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Teleflex Medical said in a statement that it complied with all FDA regulations by notifying medical centers in writing that the clip, while fine for other types of surgery, should not be used to tie off the renal artery on living kidney donors.
Some potential solutions are in the works.
The FDA has been laying the groundwork for a registry of patients with artificial joints, which are more prone to breakage than other types of implants and are also experiencing a huge surge in use. The agency is also working on a system that would make tracking easier by associating each medical device with a unique ID number.
Thomas Gross, director of post-market surveillance for the FDA's Center for Devices, said the agency has been in talks with the industry on both projects for more than a year and is making progress.
He said the issue has gained "momentum" both in the agency and the industry, and that the FDA's new commissioner, Margaret Hamburg, is "putting a priority on post-market safety."
Jeff Secunda, a vice president of regulatory affairs at AdvaMed, an association that represents medical device companies, said the new ID system being developed by the FDA could be "the answer to everyone's problem" if combined with better electronic health records.
AdvaMed has been more critical of the proposal for a national medical device registry, saying it would be too costly and require doctors to gather information on products unlikely to pose a safety hazard.
Secunda said incidents in which patients have been hurt because of difficulty with a recall are extremely rare.
Yet mistakes do happen.
Premier Inc., an alliance of 2,200 U.S. hospitals, said it examined one recent recall and found that even after a device with a potentially dangerous flaw was pulled from the market, doctors at more than 40 hospitals implanted it in at least 50 patients.
"This is not just an issue in the United States. This is an issue across the globe," said the group's chief information officer, Joe Pleasant.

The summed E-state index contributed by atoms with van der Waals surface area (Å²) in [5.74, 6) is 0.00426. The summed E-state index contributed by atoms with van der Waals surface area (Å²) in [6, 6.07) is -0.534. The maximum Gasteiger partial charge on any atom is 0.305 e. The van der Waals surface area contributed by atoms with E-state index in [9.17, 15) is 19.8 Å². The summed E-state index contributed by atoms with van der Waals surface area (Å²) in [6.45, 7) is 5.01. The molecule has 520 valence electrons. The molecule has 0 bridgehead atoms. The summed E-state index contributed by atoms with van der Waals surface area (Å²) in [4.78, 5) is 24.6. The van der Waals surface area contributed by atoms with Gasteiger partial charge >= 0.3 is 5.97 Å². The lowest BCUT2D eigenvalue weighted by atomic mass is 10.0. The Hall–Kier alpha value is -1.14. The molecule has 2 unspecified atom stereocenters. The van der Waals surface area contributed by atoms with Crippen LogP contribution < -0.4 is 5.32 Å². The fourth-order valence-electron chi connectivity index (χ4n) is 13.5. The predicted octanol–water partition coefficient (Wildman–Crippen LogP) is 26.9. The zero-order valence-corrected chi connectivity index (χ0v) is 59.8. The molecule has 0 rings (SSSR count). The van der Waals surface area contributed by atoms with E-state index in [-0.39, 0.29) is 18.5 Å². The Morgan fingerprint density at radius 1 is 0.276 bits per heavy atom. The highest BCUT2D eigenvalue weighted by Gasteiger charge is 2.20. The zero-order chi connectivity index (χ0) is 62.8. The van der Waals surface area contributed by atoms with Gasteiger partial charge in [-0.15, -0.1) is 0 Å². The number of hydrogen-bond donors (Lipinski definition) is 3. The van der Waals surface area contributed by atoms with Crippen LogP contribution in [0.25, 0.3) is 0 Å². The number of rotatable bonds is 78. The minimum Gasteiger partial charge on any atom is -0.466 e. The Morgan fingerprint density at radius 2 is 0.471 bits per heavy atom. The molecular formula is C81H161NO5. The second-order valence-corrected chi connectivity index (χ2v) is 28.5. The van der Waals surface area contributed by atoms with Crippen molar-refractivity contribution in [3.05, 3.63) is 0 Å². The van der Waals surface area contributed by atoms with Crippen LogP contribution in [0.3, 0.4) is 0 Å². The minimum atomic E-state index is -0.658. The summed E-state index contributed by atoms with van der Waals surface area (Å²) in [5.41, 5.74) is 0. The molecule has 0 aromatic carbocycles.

Not content to wait for government action, some medical organizations have been trying to develop tracking programs on their own.
The Kaiser Permanente health system in California has a registry keeping tabs on 75,000 artificial joints. It also gives doctors valuable information on how often they break down.
"Within 24 hours, we get a printout, by patient and by doctor, of who has those implants," said Dr. Thomas Barber, an orthopedic surgeon, associate physician in chief of the Oakland Medical Center and a board member at the American Academy of Orthopaedic Surgeons.
Without that system, he said, hospitals can have a much tougher time. Many, he said, still keep track of implants using a system involving stickers, provided by the manufacturers, pasted into the pages of operating room log books.
"When there is a recall, hospitals have to manually go through the implant log by hand," he said.
The American Academy of Orthopaedic Surgeons established a nonprofit organization in June with the goal of building a national joint implant registry similar to the Kaiser Permanente system.
The research foundation in Philadelphia launched a device registry last spring geared toward patients. Any person can sign up for free to automatically get e-mails about potential safety issues with their implant.
For King's still-distraught widow, ShellyAnn King, any reforms will come too late.
The 31-year-old New Yorker had wanted a new kidney so she could get off dialysis and eventually have a baby with her husband.
Thanks to her husband's sacrifice, she is healthy now, but she said every day is "torment and torture."
"I don't want any family to go through what we're going through," she said. "I don't want another husband or wife to feel this unnecessary grief. It should have been prevented."
Copyright 2009 The Associated Press. All rights reserved. This material may not be published, broadcast, rewritten or redistributed.
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